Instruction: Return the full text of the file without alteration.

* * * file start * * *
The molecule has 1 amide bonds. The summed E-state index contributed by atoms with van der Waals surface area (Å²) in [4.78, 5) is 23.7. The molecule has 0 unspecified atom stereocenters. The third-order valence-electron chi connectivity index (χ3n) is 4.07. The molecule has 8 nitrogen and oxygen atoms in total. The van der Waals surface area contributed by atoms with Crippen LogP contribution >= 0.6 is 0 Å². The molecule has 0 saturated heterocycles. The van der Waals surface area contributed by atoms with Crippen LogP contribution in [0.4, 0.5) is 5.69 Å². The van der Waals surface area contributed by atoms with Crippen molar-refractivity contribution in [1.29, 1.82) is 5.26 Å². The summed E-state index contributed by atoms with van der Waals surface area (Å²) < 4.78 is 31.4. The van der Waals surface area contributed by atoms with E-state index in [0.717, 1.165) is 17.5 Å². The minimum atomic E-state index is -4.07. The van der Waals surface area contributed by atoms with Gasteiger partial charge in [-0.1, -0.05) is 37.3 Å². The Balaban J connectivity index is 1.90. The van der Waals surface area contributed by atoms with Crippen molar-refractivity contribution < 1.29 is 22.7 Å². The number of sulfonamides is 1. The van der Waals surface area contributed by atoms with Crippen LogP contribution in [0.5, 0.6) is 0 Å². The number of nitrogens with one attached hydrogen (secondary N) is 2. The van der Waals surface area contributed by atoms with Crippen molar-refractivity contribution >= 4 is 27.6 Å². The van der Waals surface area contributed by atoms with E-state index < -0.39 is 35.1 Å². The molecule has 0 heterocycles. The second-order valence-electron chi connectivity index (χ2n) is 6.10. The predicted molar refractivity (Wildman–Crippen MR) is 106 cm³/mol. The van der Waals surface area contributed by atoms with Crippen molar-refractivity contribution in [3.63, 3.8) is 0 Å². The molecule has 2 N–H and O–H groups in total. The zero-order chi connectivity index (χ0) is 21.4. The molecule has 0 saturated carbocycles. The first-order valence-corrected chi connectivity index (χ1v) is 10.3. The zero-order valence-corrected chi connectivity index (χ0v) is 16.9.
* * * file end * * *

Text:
The molecule has 1 amide bonds. The summed E-state index contributed by atoms with van der Waals surface area (Å²) in [4.78, 5) is 23.7. The molecule has 0 unspecified atom stereocenters. The third-order valence-electron chi connectivity index (χ3n) is 4.07. The molecule has 8 nitrogen and oxygen atoms in total. The van der Waals surface area contributed by atoms with Crippen LogP contribution >= 0.6 is 0 Å². The molecule has 0 saturated heterocycles. The van der Waals surface area contributed by atoms with Crippen LogP contribution in [0.4, 0.5) is 5.69 Å². The van der Waals surface area contributed by atoms with Crippen molar-refractivity contribution in [1.29, 1.82) is 5.26 Å². The summed E-state index contributed by atoms with van der Waals surface area (Å²) < 4.78 is 31.4. The van der Waals surface area contributed by atoms with E-state index in [0.717, 1.165) is 17.5 Å². The minimum atomic E-state index is -4.07. The van der Waals surface area contributed by atoms with Gasteiger partial charge in [-0.1, -0.05) is 37.3 Å². The Balaban J connectivity index is 1.90. The van der Waals surface area contributed by atoms with Crippen molar-refractivity contribution < 1.29 is 22.7 Å². The number of sulfonamides is 1. The van der Waals surface area contributed by atoms with Crippen LogP contribution in [0.5, 0.6) is 0 Å². The number of nitrogens with one attached hydrogen (secondary N) is 2. The van der Waals surface area contributed by atoms with Crippen molar-refractivity contribution >= 4 is 27.6 Å². The van der Waals surface area contributed by atoms with E-state index < -0.39 is 35.1 Å². The molecule has 0 heterocycles. The second-order valence-electron chi connectivity index (χ2n) is 6.10. The predicted molar refractivity (Wildman–Crippen MR) is 106 cm³/mol. The van der Waals surface area contributed by atoms with Crippen molar-refractivity contribution in [3.63, 3.8) is 0 Å². The molecule has 2 N–H and O–H groups in total. The zero-order chi connectivity index (χ0) is 21.4. The molecule has 0 saturated carbocycles. The first-order valence-corrected chi connectivity index (χ1v) is 10.3. The zero-order valence-corrected chi connectivity index (χ0v) is 16.9.